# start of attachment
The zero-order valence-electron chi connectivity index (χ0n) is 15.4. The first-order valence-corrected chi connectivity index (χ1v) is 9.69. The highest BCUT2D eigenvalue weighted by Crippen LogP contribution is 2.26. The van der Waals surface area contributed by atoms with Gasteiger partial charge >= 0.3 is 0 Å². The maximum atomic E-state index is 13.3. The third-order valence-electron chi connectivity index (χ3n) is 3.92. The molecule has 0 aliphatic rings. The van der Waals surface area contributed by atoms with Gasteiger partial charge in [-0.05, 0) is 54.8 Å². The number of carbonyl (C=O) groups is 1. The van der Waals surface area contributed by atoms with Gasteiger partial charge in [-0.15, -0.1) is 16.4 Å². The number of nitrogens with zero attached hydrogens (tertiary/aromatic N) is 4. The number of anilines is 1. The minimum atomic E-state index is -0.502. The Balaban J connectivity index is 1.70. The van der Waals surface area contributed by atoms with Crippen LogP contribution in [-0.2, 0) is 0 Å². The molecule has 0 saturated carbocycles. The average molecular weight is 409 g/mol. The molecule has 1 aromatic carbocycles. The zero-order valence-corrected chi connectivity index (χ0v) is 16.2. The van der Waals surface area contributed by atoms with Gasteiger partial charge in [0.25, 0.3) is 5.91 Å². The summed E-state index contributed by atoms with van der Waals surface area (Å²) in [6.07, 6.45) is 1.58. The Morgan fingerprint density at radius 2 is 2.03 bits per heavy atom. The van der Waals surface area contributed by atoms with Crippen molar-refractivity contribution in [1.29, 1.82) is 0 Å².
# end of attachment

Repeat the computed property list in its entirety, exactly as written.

The zero-order valence-electron chi connectivity index (χ0n) is 15.4. The first-order valence-corrected chi connectivity index (χ1v) is 9.69. The highest BCUT2D eigenvalue weighted by Crippen LogP contribution is 2.26. The van der Waals surface area contributed by atoms with Gasteiger partial charge >= 0.3 is 0 Å². The maximum atomic E-state index is 13.3. The third-order valence-electron chi connectivity index (χ3n) is 3.92. The molecule has 0 aliphatic rings. The van der Waals surface area contributed by atoms with Gasteiger partial charge in [-0.05, 0) is 54.8 Å². The number of carbonyl (C=O) groups is 1. The van der Waals surface area contributed by atoms with Gasteiger partial charge in [-0.15, -0.1) is 16.4 Å². The number of nitrogens with zero attached hydrogens (tertiary/aromatic N) is 4. The number of anilines is 1. The minimum atomic E-state index is -0.502. The Balaban J connectivity index is 1.70. The van der Waals surface area contributed by atoms with Crippen LogP contribution in [-0.2, 0) is 0 Å². The molecule has 0 saturated carbocycles. The average molecular weight is 409 g/mol. The molecule has 1 aromatic carbocycles. The zero-order valence-corrected chi connectivity index (χ0v) is 16.2. The van der Waals surface area contributed by atoms with Gasteiger partial charge in [0.25, 0.3) is 5.91 Å². The summed E-state index contributed by atoms with van der Waals surface area (Å²) in [6.07, 6.45) is 1.58. The Morgan fingerprint density at radius 2 is 2.03 bits per heavy atom. The van der Waals surface area contributed by atoms with Crippen molar-refractivity contribution in [1.29, 1.82) is 0 Å².